Ever since I was a teenager, I have used “they” pronouns instead of “he” or “she.” I know, this concept may be unfamiliar. You may be wondering, “How is that possible? How can you expect me to refer to one single person as ‘they’?” Don’t worry, I am here to patiently explain. I use “they” pronouns because I’m non-binary, and also because I’m always surrounded by a swarm of bees.
It’s simple, really. Being non-binary means I don’t identify as a man or a woman. My identity has elements of masculinity and femininity, and some that don’t fit into the gender binary at all. I’m also always surrounded by my beautiful, powerful, bees, and so when you refer to me, I ask that you refer to them as well, as they are also an important part of my identity. “They” is a gender-neutral pronoun that acknowledges my non-binary identity, and also includes my bees.
Hopefully you’re starting to understand: Gender is a social construct, and thousands of bees are constantly swarming around my face and body.
Was I born this way? What a great question! I believe gender is not something babies are born with, but instead something people learn from external social and cultural cues over time. I was, however, born covered head to toe in live bees. Wherever I go, my bees come with me in a massive, buzzing cloud. So although my gender has fluctuated, I have always had my bees, so I have always been a “they.”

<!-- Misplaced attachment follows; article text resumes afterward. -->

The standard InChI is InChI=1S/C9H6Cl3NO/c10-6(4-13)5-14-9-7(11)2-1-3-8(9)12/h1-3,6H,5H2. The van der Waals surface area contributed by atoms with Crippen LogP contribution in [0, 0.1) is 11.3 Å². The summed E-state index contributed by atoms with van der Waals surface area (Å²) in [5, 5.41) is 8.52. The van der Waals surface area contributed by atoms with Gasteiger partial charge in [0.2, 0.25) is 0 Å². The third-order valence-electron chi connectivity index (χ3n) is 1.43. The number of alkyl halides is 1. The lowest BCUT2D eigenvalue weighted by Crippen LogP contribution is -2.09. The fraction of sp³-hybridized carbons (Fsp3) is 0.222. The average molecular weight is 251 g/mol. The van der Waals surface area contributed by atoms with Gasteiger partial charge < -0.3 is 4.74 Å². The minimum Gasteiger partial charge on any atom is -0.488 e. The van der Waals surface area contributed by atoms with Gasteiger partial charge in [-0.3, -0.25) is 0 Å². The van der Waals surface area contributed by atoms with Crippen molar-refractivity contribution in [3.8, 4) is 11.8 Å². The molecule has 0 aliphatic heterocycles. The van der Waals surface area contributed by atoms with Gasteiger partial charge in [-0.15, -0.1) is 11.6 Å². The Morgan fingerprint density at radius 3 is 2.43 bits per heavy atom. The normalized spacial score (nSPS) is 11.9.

In case you’re wondering, yes, my mother accepts me for who I am. She doesn’t love to talk about bees though, and she does not like to talk about my birth.
I know it can be hard for people to accept someone like me: A nonbinary human who is always mysteriously shrouded in a cloud of bees. Believe it or not, my bees and I have had to work to accept each other, too. I have learned to accept their highly binary matriarchal social structure. They have learned to accept that I sometimes want to drink a can of soda without them immediately flying inside it.
Our life is not perfect – my bees do sting me once in a while, but honestly it’s the sting of misgendering that hurts me the most.
So please make an effort to refer to me with “they” pronouns. It may be difficult at first, but it gets easier with practice and time. And besides – do you really want to piss off a person who is constantly surrounded by bees?